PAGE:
• Data source credentials must use native authentication of the system with which you are synchronizing. In other words, they cannot be SSO authenticated, as those types of authentication do not use the native API of the system itself.

  • Use dedicated service account credentials for data sources.

  • Use English language and locale settings.

Access type

Full read/write access is typically required. For details, refer to the Readme for your connector.

Note: Different products require different setups. For example, there are specific guidelines for the use of Jira boards and screens.

Proxy and certificate information Confirm whether the products you are connecting are reached via a proxy or require certificates. Extra steps will need to be taken to set up this configuration.
Sandbox instances and project When trying out the product for the first time, it is a good idea to set up a separate test server to validate different items, such as data sources, connections, configurations, user mapping strategies, synchronize criteria, and calculated values. Then export the connection and import it to the production server. It is important to understand how Micro Focus Connect works, how it synchronizes, when it synchronizes, and the implications of doing so, before you apply your configuration to production data.
Sample projects and default values

Some connectors require sample projects, boards, or workspaces for the data source configuration. When a project is designated as a sample, it instructs it uses that project as a template for your synchronization. Through this template, synchronization discovers the types, fields, and list values that will be available for configuring a connection using this data source. When you set up a connection, the wizard shows the sample's types, fields, values, and users as options of items to synchronize.

The metadata schema of the sample project must match the metadata of the project being synchronized. If you intend to synchronize with different templates, each template will require a different data source. For details, see Create a data source.

For example, if you choose an Azure DevOps project that uses a CMMi workflow as your data source sample, you will see those types, fields, and values as options when setting up your connection. You should not use that data source for your connection if you also intend to synchronize projects that use a Scrum workflow, since the types, fields, and values, would be different. This case would require another data source.

Custom types and fields

Prepare this information before completing the worksheet:

  • Document value maps for enumerated value fields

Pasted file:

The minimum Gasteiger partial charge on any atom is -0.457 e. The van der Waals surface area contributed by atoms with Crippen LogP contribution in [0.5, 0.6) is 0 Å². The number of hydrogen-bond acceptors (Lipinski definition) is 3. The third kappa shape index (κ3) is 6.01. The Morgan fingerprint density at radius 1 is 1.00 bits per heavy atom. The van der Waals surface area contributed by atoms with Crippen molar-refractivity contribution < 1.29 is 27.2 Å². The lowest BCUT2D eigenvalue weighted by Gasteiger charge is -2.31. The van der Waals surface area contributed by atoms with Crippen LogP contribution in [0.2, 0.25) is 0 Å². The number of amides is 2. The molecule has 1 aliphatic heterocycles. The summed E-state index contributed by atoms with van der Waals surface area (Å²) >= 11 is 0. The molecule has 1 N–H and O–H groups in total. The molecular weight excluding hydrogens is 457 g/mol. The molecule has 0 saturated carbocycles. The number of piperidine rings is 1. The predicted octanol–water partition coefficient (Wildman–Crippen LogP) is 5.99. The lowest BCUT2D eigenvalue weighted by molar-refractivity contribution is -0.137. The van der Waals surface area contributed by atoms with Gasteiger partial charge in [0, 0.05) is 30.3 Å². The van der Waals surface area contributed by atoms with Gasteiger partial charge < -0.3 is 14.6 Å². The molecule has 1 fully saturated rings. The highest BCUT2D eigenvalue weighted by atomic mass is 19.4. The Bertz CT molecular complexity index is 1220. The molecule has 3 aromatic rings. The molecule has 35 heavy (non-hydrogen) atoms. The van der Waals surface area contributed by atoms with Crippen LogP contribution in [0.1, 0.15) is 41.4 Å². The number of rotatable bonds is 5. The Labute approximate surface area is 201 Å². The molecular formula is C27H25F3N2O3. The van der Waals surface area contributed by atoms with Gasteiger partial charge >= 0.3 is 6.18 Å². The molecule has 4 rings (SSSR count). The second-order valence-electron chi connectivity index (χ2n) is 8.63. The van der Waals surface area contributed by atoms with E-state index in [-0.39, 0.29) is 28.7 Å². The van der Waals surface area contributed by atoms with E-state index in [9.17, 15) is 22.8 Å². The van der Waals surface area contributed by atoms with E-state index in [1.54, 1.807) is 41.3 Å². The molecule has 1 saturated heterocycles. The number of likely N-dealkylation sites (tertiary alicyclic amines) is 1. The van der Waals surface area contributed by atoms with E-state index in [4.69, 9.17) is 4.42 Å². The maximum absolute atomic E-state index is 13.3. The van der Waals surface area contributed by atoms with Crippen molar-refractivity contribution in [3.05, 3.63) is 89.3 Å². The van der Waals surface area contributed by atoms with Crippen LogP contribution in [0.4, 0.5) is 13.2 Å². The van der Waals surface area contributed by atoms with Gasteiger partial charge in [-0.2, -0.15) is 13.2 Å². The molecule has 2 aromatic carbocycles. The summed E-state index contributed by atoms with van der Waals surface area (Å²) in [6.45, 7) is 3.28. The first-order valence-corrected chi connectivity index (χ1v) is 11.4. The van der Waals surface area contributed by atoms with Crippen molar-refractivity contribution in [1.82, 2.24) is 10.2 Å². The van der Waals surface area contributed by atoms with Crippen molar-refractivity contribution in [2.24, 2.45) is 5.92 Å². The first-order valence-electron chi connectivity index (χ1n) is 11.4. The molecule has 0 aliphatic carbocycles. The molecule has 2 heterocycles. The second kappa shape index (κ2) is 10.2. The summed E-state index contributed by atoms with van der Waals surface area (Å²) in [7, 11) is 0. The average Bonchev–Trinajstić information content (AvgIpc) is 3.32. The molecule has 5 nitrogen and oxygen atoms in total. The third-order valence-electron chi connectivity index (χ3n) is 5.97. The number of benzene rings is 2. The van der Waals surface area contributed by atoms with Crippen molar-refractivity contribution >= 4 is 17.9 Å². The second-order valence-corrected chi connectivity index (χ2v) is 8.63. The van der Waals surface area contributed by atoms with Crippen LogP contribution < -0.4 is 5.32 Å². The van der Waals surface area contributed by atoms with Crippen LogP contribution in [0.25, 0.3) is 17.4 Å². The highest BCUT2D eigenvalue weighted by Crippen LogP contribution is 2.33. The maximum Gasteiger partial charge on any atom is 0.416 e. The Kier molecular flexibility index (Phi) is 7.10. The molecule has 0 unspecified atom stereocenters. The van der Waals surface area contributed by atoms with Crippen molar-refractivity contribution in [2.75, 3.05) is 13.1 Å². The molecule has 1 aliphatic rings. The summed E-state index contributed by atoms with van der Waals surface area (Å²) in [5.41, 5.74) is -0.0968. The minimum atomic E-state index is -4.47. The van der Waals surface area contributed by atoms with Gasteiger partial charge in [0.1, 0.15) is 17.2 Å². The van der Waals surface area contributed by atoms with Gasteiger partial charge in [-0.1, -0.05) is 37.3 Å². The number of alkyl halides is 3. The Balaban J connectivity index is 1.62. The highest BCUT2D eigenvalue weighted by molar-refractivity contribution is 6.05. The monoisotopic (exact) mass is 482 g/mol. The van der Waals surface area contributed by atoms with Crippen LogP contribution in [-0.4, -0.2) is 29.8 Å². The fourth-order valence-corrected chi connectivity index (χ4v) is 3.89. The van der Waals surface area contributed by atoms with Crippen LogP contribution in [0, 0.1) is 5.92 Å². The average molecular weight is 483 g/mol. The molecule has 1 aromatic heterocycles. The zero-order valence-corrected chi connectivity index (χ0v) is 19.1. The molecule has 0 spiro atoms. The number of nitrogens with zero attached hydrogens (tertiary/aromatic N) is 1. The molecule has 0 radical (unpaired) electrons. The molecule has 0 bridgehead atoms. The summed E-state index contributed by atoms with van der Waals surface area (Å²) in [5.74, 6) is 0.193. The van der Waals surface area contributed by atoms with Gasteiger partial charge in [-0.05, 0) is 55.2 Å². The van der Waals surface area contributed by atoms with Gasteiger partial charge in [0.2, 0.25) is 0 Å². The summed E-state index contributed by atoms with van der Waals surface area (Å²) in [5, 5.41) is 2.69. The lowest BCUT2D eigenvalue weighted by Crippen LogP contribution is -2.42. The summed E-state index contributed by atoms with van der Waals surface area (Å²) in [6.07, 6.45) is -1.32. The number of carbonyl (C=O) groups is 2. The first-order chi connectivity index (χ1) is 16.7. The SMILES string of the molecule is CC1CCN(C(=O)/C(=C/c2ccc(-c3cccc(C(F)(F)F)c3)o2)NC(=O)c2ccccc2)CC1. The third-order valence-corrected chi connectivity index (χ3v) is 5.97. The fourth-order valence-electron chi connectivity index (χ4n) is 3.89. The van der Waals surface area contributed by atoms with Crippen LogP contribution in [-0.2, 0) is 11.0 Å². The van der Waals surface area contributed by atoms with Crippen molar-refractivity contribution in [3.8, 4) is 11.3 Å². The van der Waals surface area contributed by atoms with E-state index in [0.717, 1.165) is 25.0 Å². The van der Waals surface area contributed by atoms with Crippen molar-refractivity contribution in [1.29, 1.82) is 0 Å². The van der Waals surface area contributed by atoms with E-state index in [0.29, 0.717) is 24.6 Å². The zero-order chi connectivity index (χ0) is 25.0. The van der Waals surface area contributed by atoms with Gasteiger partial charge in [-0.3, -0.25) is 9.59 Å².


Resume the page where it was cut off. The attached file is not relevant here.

• Indicate which fields, are relationship fields along with the field type if known. An example of a relationship field may be the name or ID of a related item, or a link to that item. Use the mfcQueryTemplates utility to collect this information from your product. For details, see Batch utility scripts.

  • Indicate which fields, are custom fields.

  • Indicate which types, are custom types.

  • Outline any custom data models, for example, a custom type being synchronized is a sub-type of another type.

  • Outline any custom workflows or rules.

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Worksheet completion

Once you have thoroughly reviewed the above guidelines, use the interactive Worksheet for each entity type you intend to synchronize, and for every unique project-to-project mapping.

Obtain the following information before completing each worksheet:

  • Document value maps for enumerated value fields

  • Indicate which fields are relationship fields along with the field type if known, for example, the name of a related item, a link to a related item, or an ID of a related item. The mfcQueryTemplates utility can help you collect this information from your product. For details, see Batch utility scripts.

  • Indicate which fields are custom fields.

  • Indicate which types are custom types.

  • Outline any custom data models. For example, if a custom type that is being synchronized is a sub-type of another type, indicate that in your worksheet.

  • Outline any custom workflows or rules.

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Additional resources

Use the following resources to assist you in your initial setup:

Resource Details
Movies on common integrations Micro Focus Connect video gallery
Foundation training course Education Central
Sample connections Common use-cases
Links to blogs and Community Get more help

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See also: